Alan Summers, Japan Times Award (2002), President, United Haiku and Tanka Society, and co-founder of Call of the Page, providing literature, education & literacy projects, often based around Japanese genres.
For events & workshops contact us through our Call of the Page website: Call of the Page.
Online internet courses by Call of the Page
Are you interested in a Call of the Page course? We run courses on haiku;tanka; tanka stories/prose; haibun; shahai; and other genres.
Please email Karen or Alan at our joint email address: email@example.com
We will let you know more about these courses.
Call of the Page (Alan & Karen)
Saturday, July 25, 2020
The Area 17 Profile Poet Series: Mary Jo Balistreri
I live in Waukesha, Wisconsin and began writing haiku in 2014 with the mentoring skills of Ferris Gilli. I knew nothing about haiku except what I thought were the rules of 5-7-5. I had a lot to learn and Ferris was there until she felt I could walk by myself.
I begin with this free verse poem because the word, Yes, has always propelled me forward even when afraid—most often then. My mother taught me at a young age to look at the world with a positive attitude. It began with the uncertainty of walking to the garage in the dark. She walked with me the first time, then asked me to try. I did and felt such a wave of excitement that I could do something while feeling petrified. Yes, moving forward, has been my nudge throughout the life crisis we all encounter.
I Say Yes
Shimmering but cold, late afternoon rides
across day. Pushed by wind, the Gulf moves
fast but without ripples. And though the wind
negates the sun’s warmth, it cannot erase
the diamond-dazzle, or sheen of light
swallowing sailboats in its maw.
Gerard Manley Hopkins comes in on a wave—
on a wave his concept of inscape, living into
the thing, living into this blinding brightness,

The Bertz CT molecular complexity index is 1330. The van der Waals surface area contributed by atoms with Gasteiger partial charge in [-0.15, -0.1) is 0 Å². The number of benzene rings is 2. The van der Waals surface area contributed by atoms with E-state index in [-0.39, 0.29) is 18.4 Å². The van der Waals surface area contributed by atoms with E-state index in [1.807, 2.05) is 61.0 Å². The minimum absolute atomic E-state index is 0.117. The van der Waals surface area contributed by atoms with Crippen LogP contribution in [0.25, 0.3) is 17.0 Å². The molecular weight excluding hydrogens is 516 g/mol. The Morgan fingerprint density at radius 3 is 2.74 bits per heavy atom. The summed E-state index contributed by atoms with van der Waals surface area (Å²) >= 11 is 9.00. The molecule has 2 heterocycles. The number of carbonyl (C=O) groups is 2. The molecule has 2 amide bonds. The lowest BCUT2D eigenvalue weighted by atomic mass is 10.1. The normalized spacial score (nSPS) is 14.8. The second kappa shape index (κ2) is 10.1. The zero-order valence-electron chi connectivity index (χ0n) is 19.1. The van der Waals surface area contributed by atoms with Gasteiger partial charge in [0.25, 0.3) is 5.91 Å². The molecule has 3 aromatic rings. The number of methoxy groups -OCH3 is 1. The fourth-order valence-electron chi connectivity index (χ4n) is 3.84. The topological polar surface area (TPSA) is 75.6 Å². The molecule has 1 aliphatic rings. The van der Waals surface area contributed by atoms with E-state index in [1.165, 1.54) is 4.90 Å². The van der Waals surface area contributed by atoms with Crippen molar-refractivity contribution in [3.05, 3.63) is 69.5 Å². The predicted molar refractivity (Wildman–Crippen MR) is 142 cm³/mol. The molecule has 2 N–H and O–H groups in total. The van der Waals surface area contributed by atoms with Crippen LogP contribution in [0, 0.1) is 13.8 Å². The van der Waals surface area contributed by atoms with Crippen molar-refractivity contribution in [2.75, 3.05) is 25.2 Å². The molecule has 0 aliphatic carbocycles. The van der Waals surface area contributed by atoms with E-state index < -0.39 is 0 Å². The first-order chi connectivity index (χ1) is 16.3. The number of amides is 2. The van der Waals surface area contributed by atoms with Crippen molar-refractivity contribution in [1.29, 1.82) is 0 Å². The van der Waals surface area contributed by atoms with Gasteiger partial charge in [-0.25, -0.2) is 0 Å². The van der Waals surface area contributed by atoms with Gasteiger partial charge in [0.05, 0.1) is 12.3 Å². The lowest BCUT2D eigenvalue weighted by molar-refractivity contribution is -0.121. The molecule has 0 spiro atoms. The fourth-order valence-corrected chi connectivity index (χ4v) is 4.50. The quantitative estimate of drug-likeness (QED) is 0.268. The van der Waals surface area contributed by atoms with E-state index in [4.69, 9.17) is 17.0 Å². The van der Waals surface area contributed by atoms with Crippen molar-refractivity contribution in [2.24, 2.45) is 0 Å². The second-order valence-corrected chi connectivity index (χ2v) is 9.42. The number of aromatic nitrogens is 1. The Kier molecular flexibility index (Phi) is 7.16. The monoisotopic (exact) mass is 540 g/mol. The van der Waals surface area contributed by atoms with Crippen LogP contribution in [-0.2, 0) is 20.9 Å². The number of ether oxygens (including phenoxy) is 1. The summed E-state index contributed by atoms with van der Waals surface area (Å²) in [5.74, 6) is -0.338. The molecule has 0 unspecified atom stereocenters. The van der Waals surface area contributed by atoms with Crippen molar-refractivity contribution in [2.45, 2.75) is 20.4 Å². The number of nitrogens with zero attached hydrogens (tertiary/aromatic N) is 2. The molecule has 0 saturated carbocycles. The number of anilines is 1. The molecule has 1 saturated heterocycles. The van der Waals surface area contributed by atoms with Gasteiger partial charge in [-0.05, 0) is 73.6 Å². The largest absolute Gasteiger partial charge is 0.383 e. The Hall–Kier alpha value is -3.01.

entombed in its womb—saltwater sea,
amniotic fluid, floating cloud.
I cannot explain what’s happening or the rise
of joy. But I say Yes. Yes to everything.
Florida’s gulf stream
indigo aqua marine turquoise
mangrove forests midnight blue
Egyptian blue herons water and sky
sapphire Greek stone of clarity destiny
Purple shadows at dusk
boughs of blue spruce
steel green of winter air
The Hope Clinic a storm
gusts of snow laundered with bluing
blue star tattooed on my throat
color of hope—color of healing
amulets electric blue pulses
repelling evil eye
Cosmic blue from Venus to Saturn
Light blue to dark birth to death
creation chaos cells radiation
mood ring of change
I include this poem which comes from the middle of my life, arguably the greatest challenge in my life—the diagnosis of cancer and the loss of my hearing. My thought was to take a color and see if I could describe a whole life experience. I also chose blue because it encapsulates for me a belief I have as a writer—that we are always writing our own biography—and the raw material we continue to mine from is our childhood—the world we were born into—its physical presence as place, the emotional landscape, the attributes we were born with, develop or erase with the environment.